As someone who has faced political pressures in my own legal practice (sometimes due to something posted on this blog), I am not entirely sanguine about the precedent of a firm being politically pressured to drop a client.  On the other hand, it does really underscore the deep shift in the political climate with regard to gay rights.  Will Clements be the Lyman Norris of the 21st century?


With six Republicans now officially facing recalls, Governor Walker is complaining that he can’t get anything done.  Will Russ Feingold run against him in a recall election next year?

The recall efforts against three Democrats have failed.


In the silver lining department, will a critical number of Republicans support ending oil subsidies?

From the Redwood Progressive:

25 Years and Nearly One Million Deaths Later, North Coast Residents Remember Chernobyl Catastrophe

Rally at Humboldt Bay Nuclear Power Plant
Tuesday April 26th  ~ 12:noon

101 off ramp at King Salmon Ave.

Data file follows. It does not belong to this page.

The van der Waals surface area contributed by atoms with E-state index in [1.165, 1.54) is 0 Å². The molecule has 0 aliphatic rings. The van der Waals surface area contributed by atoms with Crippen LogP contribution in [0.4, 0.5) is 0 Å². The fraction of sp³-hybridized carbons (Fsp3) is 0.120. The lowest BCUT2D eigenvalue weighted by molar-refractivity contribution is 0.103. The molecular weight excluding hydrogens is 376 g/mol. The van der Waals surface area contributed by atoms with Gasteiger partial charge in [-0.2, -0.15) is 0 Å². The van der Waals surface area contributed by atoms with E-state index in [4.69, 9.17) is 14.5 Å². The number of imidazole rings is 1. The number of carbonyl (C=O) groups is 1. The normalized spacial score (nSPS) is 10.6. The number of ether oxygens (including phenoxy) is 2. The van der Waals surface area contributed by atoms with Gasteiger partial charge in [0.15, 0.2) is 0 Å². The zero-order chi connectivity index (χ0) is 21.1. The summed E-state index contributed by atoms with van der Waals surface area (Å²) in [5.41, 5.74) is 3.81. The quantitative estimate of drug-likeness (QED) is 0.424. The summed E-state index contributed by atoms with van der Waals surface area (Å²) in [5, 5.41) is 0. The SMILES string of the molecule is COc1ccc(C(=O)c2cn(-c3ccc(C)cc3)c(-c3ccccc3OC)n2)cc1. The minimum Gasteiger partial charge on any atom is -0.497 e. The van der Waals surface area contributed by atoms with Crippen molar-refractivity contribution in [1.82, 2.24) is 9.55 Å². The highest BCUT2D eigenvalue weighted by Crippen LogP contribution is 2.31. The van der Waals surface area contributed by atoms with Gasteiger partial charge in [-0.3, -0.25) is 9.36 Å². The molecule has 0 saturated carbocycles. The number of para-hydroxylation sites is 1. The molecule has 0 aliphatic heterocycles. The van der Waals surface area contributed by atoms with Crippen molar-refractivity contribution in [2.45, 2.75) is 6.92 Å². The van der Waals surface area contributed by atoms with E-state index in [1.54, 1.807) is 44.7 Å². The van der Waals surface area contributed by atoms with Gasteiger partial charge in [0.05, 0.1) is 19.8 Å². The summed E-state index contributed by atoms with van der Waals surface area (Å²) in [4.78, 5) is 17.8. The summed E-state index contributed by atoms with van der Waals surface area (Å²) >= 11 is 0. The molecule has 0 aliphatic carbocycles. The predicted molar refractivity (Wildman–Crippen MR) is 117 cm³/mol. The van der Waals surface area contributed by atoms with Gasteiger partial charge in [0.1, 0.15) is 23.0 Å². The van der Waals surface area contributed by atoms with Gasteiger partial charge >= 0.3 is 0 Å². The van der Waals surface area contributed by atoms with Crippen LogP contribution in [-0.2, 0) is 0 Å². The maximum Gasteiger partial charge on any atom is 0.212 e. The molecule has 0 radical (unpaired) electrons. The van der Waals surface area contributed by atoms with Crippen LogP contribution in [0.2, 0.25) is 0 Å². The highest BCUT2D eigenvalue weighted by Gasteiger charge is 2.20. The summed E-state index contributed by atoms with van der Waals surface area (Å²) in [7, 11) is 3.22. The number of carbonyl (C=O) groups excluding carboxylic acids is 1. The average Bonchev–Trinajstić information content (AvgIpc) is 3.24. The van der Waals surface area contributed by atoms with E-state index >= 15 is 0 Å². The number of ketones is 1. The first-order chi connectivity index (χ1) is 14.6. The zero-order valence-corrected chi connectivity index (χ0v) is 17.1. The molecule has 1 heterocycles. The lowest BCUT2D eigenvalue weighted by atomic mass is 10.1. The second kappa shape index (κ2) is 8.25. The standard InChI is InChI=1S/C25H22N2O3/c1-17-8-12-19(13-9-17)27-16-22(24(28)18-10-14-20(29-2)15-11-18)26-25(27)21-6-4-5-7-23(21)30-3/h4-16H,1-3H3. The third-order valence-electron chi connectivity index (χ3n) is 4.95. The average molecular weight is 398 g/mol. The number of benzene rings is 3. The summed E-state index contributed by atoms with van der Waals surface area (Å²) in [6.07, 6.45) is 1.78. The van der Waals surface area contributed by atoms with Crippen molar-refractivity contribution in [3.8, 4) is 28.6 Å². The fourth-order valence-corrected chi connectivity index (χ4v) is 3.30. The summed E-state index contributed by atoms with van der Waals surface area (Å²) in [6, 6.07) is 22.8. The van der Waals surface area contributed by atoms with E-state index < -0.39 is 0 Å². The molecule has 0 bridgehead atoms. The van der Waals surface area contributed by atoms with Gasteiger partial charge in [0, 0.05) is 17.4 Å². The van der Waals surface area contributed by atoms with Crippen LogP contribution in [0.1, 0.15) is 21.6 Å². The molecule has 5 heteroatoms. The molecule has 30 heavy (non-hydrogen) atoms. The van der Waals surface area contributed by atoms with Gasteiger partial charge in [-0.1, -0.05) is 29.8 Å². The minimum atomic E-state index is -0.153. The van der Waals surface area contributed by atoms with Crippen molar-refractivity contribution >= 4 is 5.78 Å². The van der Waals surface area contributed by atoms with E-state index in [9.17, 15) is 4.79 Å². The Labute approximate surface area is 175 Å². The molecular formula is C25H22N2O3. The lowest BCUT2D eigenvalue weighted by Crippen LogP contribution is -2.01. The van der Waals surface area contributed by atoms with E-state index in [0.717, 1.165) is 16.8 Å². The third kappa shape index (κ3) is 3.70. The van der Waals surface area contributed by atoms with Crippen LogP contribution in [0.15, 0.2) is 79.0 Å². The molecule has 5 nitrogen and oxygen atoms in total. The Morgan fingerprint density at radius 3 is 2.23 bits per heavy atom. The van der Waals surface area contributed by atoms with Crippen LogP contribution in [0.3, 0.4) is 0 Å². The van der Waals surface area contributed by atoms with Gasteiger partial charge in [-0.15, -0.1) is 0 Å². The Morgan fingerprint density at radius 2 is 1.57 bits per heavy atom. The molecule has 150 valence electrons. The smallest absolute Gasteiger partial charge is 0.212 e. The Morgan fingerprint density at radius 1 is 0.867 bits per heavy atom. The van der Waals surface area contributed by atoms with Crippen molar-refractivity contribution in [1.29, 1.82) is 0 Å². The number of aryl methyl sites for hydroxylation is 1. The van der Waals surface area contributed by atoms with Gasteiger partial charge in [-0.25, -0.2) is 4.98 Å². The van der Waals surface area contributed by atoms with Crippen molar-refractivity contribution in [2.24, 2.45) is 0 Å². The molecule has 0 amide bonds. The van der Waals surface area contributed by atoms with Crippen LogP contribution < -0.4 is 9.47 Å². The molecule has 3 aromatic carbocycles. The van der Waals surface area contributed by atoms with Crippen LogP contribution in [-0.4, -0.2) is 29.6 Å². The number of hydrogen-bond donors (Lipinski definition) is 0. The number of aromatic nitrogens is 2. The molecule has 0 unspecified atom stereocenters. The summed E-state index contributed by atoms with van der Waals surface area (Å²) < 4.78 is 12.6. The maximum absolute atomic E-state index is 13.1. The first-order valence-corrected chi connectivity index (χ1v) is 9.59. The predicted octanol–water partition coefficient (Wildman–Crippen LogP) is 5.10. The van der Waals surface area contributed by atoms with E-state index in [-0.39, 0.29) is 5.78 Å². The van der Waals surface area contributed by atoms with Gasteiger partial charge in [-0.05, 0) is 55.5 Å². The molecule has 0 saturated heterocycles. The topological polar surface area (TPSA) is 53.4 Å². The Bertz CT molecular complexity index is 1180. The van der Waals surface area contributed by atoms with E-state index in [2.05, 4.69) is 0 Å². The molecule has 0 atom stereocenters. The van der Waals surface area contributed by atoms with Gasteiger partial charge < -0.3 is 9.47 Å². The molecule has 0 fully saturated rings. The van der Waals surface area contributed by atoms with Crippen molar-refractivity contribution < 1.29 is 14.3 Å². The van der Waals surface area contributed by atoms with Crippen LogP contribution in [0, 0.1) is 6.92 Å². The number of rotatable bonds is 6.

to the bay, south of the power plant

To Draw Concerned Residents To Nuclear Power Teach-In/Organizing
Revitalize Local Anti-Nuke Organizing

Shut Down Diablo Canyon and Indian Point Reactors Now! – R.I.P. USA Nuclear Reactors

Humboldt County, CA: In light of the corporate nuclear disaster at Fukushima, Japan, and the blindness of President Obama to the impossibility of running a safe nuclear power industry, local North Coast residents will gather at one of the oldest nuclear power reactor sites in the U.S.A., the Humboldt Bay Nuclear Power Plant, from noon to 4 P.M. this Tuesday, April 26, 2011, the 25th Anniversary of the Chernobyl Catastrophe in Ukraine. Rally in support of the people of Japan and in solidarity with the current campaigns to immediately shut down reactors at Diablo Canyon, CA and Indian Point Nuclear Plant, N.Y.